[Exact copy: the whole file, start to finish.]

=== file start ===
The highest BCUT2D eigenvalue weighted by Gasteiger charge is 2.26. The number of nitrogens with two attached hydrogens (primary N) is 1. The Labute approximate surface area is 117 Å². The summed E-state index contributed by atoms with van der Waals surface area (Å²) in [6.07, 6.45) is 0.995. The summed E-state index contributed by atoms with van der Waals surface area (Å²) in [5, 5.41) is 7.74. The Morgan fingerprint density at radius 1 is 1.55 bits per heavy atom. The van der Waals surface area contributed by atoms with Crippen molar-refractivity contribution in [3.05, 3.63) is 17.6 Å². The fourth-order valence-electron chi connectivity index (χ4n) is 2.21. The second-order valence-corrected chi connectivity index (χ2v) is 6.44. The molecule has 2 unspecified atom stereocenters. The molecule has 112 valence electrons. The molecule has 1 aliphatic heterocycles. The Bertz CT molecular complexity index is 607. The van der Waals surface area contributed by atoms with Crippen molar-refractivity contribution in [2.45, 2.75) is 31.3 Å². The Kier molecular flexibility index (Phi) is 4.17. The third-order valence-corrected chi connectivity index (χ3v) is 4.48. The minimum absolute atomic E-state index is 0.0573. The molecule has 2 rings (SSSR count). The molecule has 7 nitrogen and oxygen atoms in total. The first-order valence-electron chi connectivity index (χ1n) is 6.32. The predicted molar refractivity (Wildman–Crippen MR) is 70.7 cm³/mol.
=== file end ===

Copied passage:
The highest BCUT2D eigenvalue weighted by Gasteiger charge is 2.26. The number of nitrogens with two attached hydrogens (primary N) is 1. The Labute approximate surface area is 117 Å². The summed E-state index contributed by atoms with van der Waals surface area (Å²) in [6.07, 6.45) is 0.995. The summed E-state index contributed by atoms with van der Waals surface area (Å²) in [5, 5.41) is 7.74. The Morgan fingerprint density at radius 1 is 1.55 bits per heavy atom. The van der Waals surface area contributed by atoms with Crippen molar-refractivity contribution in [3.05, 3.63) is 17.6 Å². The fourth-order valence-electron chi connectivity index (χ4n) is 2.21. The second-order valence-corrected chi connectivity index (χ2v) is 6.44. The molecule has 2 unspecified atom stereocenters. The molecule has 112 valence electrons. The molecule has 1 aliphatic heterocycles. The Bertz CT molecular complexity index is 607. The van der Waals surface area contributed by atoms with Crippen molar-refractivity contribution in [2.45, 2.75) is 31.3 Å². The Kier molecular flexibility index (Phi) is 4.17. The third-order valence-corrected chi connectivity index (χ3v) is 4.48. The minimum absolute atomic E-state index is 0.0573. The molecule has 2 rings (SSSR count). The molecule has 7 nitrogen and oxygen atoms in total. The first-order valence-electron chi connectivity index (χ1n) is 6.32. The predicted molar refractivity (Wildman–Crippen MR) is 70.7 cm³/mol.